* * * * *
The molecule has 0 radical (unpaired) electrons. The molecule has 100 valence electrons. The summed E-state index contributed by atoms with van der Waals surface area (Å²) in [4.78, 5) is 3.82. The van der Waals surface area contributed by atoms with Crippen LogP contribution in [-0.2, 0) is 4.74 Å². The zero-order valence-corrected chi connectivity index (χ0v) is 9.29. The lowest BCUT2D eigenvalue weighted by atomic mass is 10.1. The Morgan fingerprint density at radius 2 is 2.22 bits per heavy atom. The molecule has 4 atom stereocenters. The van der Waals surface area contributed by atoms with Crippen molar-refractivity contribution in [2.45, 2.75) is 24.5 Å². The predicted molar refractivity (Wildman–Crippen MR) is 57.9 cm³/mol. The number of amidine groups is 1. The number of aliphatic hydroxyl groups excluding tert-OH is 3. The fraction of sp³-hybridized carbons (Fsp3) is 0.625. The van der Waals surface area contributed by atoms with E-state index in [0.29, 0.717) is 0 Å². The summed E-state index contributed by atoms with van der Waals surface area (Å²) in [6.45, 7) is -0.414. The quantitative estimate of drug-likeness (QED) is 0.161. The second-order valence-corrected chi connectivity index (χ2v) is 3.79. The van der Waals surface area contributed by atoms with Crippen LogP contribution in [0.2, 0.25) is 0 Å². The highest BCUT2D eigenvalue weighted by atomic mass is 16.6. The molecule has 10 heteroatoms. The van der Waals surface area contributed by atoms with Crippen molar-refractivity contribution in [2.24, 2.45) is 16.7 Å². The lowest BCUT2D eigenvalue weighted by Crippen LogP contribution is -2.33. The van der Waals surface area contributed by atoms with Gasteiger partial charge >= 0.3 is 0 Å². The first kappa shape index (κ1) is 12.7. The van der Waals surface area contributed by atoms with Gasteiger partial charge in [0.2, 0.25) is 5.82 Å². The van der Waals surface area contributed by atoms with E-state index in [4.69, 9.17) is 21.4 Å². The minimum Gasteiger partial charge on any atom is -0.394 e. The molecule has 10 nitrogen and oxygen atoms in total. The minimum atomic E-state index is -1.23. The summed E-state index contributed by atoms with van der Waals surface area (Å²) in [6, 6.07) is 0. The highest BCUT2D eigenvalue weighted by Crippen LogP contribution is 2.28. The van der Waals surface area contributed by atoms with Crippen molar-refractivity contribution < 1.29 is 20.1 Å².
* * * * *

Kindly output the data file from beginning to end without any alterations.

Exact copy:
The molecule has 0 radical (unpaired) electrons. The molecule has 100 valence electrons. The summed E-state index contributed by atoms with van der Waals surface area (Å²) in [4.78, 5) is 3.82. The van der Waals surface area contributed by atoms with Crippen LogP contribution in [-0.2, 0) is 4.74 Å². The zero-order valence-corrected chi connectivity index (χ0v) is 9.29. The lowest BCUT2D eigenvalue weighted by atomic mass is 10.1. The Morgan fingerprint density at radius 2 is 2.22 bits per heavy atom. The molecule has 4 atom stereocenters. The van der Waals surface area contributed by atoms with Crippen molar-refractivity contribution in [2.45, 2.75) is 24.5 Å². The predicted molar refractivity (Wildman–Crippen MR) is 57.9 cm³/mol. The number of amidine groups is 1. The number of aliphatic hydroxyl groups excluding tert-OH is 3. The fraction of sp³-hybridized carbons (Fsp3) is 0.625. The van der Waals surface area contributed by atoms with E-state index in [0.29, 0.717) is 0 Å². The summed E-state index contributed by atoms with van der Waals surface area (Å²) in [6.45, 7) is -0.414. The quantitative estimate of drug-likeness (QED) is 0.161. The second-order valence-corrected chi connectivity index (χ2v) is 3.79. The van der Waals surface area contributed by atoms with Crippen LogP contribution in [0.2, 0.25) is 0 Å². The highest BCUT2D eigenvalue weighted by atomic mass is 16.6. The molecule has 10 heteroatoms. The van der Waals surface area contributed by atoms with Crippen molar-refractivity contribution in [2.24, 2.45) is 16.7 Å². The lowest BCUT2D eigenvalue weighted by Crippen LogP contribution is -2.33. The van der Waals surface area contributed by atoms with Gasteiger partial charge >= 0.3 is 0 Å². The first kappa shape index (κ1) is 12.7. The van der Waals surface area contributed by atoms with Gasteiger partial charge in [0.2, 0.25) is 5.82 Å². The van der Waals surface area contributed by atoms with E-state index in [4.69, 9.17) is 21.4 Å². The minimum Gasteiger partial charge on any atom is -0.394 e. The molecule has 10 nitrogen and oxygen atoms in total. The minimum atomic E-state index is -1.23. The summed E-state index contributed by atoms with van der Waals surface area (Å²) in [6, 6.07) is 0. The highest BCUT2D eigenvalue weighted by Crippen LogP contribution is 2.28. The van der Waals surface area contributed by atoms with Crippen molar-refractivity contribution < 1.29 is 20.1 Å².